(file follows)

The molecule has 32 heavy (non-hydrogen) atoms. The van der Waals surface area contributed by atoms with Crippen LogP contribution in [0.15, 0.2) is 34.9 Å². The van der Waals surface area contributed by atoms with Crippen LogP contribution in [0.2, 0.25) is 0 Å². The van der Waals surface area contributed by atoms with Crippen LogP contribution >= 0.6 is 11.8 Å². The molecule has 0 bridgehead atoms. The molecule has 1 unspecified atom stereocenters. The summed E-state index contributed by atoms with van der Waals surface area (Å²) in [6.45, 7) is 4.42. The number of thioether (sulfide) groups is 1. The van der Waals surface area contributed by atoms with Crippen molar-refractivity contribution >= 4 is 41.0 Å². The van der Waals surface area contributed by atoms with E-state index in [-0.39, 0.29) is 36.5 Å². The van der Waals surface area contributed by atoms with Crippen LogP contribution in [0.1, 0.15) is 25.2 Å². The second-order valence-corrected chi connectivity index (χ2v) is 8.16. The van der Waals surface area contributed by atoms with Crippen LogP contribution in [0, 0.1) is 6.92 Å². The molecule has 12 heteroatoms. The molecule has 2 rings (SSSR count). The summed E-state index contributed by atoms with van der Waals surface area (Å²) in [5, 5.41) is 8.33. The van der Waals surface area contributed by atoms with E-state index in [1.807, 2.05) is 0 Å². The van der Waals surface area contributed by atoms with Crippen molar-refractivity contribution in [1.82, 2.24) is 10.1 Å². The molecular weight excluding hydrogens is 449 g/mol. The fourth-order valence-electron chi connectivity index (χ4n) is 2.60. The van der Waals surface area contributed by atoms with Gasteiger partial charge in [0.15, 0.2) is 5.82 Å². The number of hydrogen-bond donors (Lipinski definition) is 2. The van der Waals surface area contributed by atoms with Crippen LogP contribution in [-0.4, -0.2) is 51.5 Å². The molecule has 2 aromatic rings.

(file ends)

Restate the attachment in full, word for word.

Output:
The molecule has 32 heavy (non-hydrogen) atoms. The van der Waals surface area contributed by atoms with Crippen LogP contribution in [0.15, 0.2) is 34.9 Å². The van der Waals surface area contributed by atoms with Crippen LogP contribution in [0.2, 0.25) is 0 Å². The van der Waals surface area contributed by atoms with Crippen LogP contribution >= 0.6 is 11.8 Å². The molecule has 0 bridgehead atoms. The molecule has 1 unspecified atom stereocenters. The summed E-state index contributed by atoms with van der Waals surface area (Å²) in [6.45, 7) is 4.42. The number of thioether (sulfide) groups is 1. The van der Waals surface area contributed by atoms with Crippen molar-refractivity contribution >= 4 is 41.0 Å². The van der Waals surface area contributed by atoms with E-state index in [-0.39, 0.29) is 36.5 Å². The van der Waals surface area contributed by atoms with Crippen LogP contribution in [0.1, 0.15) is 25.2 Å². The second-order valence-corrected chi connectivity index (χ2v) is 8.16. The van der Waals surface area contributed by atoms with Crippen LogP contribution in [0, 0.1) is 6.92 Å². The molecule has 12 heteroatoms. The molecule has 2 rings (SSSR count). The summed E-state index contributed by atoms with van der Waals surface area (Å²) in [5, 5.41) is 8.33. The van der Waals surface area contributed by atoms with E-state index in [1.807, 2.05) is 0 Å². The van der Waals surface area contributed by atoms with Crippen molar-refractivity contribution in [1.82, 2.24) is 10.1 Å². The molecular weight excluding hydrogens is 449 g/mol. The fourth-order valence-electron chi connectivity index (χ4n) is 2.60. The van der Waals surface area contributed by atoms with Gasteiger partial charge in [0.15, 0.2) is 5.82 Å². The number of hydrogen-bond donors (Lipinski definition) is 2. The van der Waals surface area contributed by atoms with Crippen LogP contribution in [-0.4, -0.2) is 51.5 Å². The molecule has 2 aromatic rings.